Fraud behind Smart Meters
As you can see below by the recent article below, PG&E has still not figured out that THEIR EQUIPMENT IS BEING TAMPERED WITH BY OUTSIDERS! Completely relocated, reconnected ~ altered records to cover up the evidence. CLICK ===> Dear PG&E, Here is evidence of Smart Meter fraud ~ would U like names?
Public anger at PG&E helped sink Prop 16
By Dana Hull
Posted: 06/09/2010 10:49:20 PM PDT
Updated: 06/09/2010 10:49:21 PM PDT
For years, PG&E had a horrible reputation. It fought with environmentalists and local residents over the Diablo Canyon nuclear power plant and was portrayed as a heartless monopoly that knowingly contaminated groundwater in the hit movie “Erin Brockovich.” When that film was released in 2000, PG&E was being blamed for rolling blackouts and California’s energy crisis. The low point for the company came in 2001, when it filed for bankruptcy.
Since then, the San Francisco-based utility has worked hard to re-brand itself as a progressive company that is active in the community, passionate about the environment, committed to climate change legislation and compassionate toward its gas and electric customers.
But if Tuesday’s election results are any indication, public anger at PG&E — particularly among its 15 million customers — may be at an all-time high.
California voters rejected Proposition 16 by a 5 point margin, despite the fact that PG&E spent $46 million on a statewide advertising blitz while opponents raised less than $90,000. With 100 percent of precincts reporting, 52.5 percent of the electorate voted No on Proposition 16 while 47.5 percent voted yes.
Proposition 16 called for two-thirds majority support from voters before local governments could form or expand municipal utilities. PG&E said the goal was to give taxpayers a voice if their governments spend public dollars to get into the power business.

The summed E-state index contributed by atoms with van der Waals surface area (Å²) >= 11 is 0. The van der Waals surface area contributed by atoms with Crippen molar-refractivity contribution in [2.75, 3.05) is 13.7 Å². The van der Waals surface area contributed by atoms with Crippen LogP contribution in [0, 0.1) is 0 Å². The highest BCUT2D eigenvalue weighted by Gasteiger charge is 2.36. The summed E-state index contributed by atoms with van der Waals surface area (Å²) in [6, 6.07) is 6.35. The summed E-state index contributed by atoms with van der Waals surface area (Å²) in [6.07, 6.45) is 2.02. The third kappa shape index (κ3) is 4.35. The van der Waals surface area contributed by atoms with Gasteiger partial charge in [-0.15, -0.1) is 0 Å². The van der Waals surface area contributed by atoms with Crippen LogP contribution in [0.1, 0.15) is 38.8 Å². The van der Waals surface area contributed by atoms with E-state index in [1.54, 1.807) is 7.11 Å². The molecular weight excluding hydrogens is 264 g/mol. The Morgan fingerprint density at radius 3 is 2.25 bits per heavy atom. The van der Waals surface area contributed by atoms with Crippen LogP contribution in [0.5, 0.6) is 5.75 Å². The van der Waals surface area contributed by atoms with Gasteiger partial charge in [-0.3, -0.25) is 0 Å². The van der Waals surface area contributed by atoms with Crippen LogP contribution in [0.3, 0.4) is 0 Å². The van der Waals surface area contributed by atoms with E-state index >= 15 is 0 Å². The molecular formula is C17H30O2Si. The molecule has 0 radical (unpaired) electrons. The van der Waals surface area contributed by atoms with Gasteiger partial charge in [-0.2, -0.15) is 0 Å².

But critics said the company was trying to sabotage communities eager to procure greater portions of their power supply from renewable energy sources like wind and solar.
Perhaps most telling about the election outcome is that within PG&E’s vast service territory, which stretches from Bakersfield to the Oregon border, Proposition 16 lost by a far wider margin than it did statewide: 57.9 percent voted no, while 42.1 percent voted yes.
In Fresno County, where there have been widespread complaints about the accuracy of PG&E’s so-called smart meters, 61.1 percent of voters rejected Proposition 16. In Yolo County, which lost a fierce battle with PG&E when it tried to leave PG&E and join the Sacramento Municipal Utility District, 66.3 percent voted no. Santa Cruz, one of the most liberal counties in the state, voted no by 70.2 percent.
PG&E blanketed the state with full-page newspaper ads, radio and television spots and mass mailers. The mailers, one showing a solar panel in a field of flowers, framed the issue as one of taxpayers rights.
But consumer advocates say voters found PG&E’s ads deceptive and were incensed that the utility spent tens of millions of dollars on the campaign. PG&E stresses that the money came from “shareholders,” but the vast majority of revenue is ultimately derived from ratepayers.
“The message from customers is: We don’t like the way you are spending our money,” said Mindy Spatt of the consumer advocacy group TURN, The Utility Reform Network. “PG&E is shooting itself in the foot all over the state. Their smart meter program is a disaster, and they just flushed $46 million. What a colossal waste of money.”
On Wednesday, PG&E declined to answer questions about what appears to be widespread disaffection among its customers.
“Wherever they live, the voters have spoken,” said PG&E spokesperson Katie Romans. “Moving forward, we will continue to focus on our customers, who have always been our No. 1 priority.”
California’s municipal power agencies, including those in Santa Clara, Palo Alto and Alameda, opposed Proposition 16 but were prohibited by law from campaigning against it. That left the work to a ragtag group of activists who spread the word via homemade fliers and videos and small protests.
Dennis Snyder, an accountant in San Jose who is registered as a “decline to state” voter and requested a Republican ballot, said he voted against Prop. 16 because PG&E was “trying to manipulate the vote.”
The city of Santa Clara has its own utility and “there’s nothing wrong with that,” Snyder said. He also said he thinks PG&E “pulled something over on people” with smart meters.
Also fueling anger against PG&E is the utility’s proposal to raise an additional $4.2 billion in revenue over the next three years, a move it says is needed to upgrade aging infrastructure. Consumers have widely blasted the proposal — which, if approved, would lead to higher utility bills — at public hearings.
One Bakersfield resident urged state regulators to cut PG&E executive compensation instead.